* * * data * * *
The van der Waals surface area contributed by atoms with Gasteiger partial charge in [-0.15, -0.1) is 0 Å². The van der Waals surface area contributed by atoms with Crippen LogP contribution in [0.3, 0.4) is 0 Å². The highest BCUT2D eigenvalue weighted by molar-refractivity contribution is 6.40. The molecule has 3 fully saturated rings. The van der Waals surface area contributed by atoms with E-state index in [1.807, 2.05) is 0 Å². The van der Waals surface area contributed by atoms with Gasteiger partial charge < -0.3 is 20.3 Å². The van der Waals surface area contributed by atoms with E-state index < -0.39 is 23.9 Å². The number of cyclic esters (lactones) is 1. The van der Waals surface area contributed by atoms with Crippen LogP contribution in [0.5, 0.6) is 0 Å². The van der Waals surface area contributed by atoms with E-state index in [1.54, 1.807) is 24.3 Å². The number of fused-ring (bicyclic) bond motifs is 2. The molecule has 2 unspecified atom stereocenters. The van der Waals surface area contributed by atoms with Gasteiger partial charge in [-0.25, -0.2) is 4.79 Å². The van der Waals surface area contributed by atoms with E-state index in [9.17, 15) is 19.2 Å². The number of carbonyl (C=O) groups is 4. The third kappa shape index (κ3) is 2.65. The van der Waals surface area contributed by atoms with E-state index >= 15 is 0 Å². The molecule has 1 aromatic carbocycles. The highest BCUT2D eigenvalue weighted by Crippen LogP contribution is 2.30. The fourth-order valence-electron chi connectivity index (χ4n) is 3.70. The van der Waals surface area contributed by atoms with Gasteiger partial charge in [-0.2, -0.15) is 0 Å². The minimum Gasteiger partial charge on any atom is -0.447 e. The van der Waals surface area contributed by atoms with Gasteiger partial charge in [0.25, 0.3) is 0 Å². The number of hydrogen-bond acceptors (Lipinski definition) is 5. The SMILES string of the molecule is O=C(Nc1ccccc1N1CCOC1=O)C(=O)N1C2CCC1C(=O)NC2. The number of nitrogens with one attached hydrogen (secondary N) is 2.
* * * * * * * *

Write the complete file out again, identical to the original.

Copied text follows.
The van der Waals surface area contributed by atoms with Gasteiger partial charge in [-0.15, -0.1) is 0 Å². The van der Waals surface area contributed by atoms with Crippen LogP contribution in [0.3, 0.4) is 0 Å². The highest BCUT2D eigenvalue weighted by molar-refractivity contribution is 6.40. The molecule has 3 fully saturated rings. The van der Waals surface area contributed by atoms with E-state index in [1.807, 2.05) is 0 Å². The van der Waals surface area contributed by atoms with Gasteiger partial charge < -0.3 is 20.3 Å². The van der Waals surface area contributed by atoms with E-state index < -0.39 is 23.9 Å². The number of cyclic esters (lactones) is 1. The van der Waals surface area contributed by atoms with Crippen LogP contribution in [0.5, 0.6) is 0 Å². The van der Waals surface area contributed by atoms with E-state index in [1.54, 1.807) is 24.3 Å². The number of fused-ring (bicyclic) bond motifs is 2. The molecule has 2 unspecified atom stereocenters. The van der Waals surface area contributed by atoms with Gasteiger partial charge in [-0.25, -0.2) is 4.79 Å². The van der Waals surface area contributed by atoms with E-state index in [9.17, 15) is 19.2 Å². The number of carbonyl (C=O) groups is 4. The third kappa shape index (κ3) is 2.65. The van der Waals surface area contributed by atoms with E-state index >= 15 is 0 Å². The molecule has 1 aromatic carbocycles. The highest BCUT2D eigenvalue weighted by Crippen LogP contribution is 2.30. The fourth-order valence-electron chi connectivity index (χ4n) is 3.70. The van der Waals surface area contributed by atoms with Gasteiger partial charge in [-0.2, -0.15) is 0 Å². The minimum Gasteiger partial charge on any atom is -0.447 e. The van der Waals surface area contributed by atoms with Gasteiger partial charge in [0.25, 0.3) is 0 Å². The number of hydrogen-bond acceptors (Lipinski definition) is 5. The SMILES string of the molecule is O=C(Nc1ccccc1N1CCOC1=O)C(=O)N1C2CCC1C(=O)NC2. The number of nitrogens with one attached hydrogen (secondary N) is 2.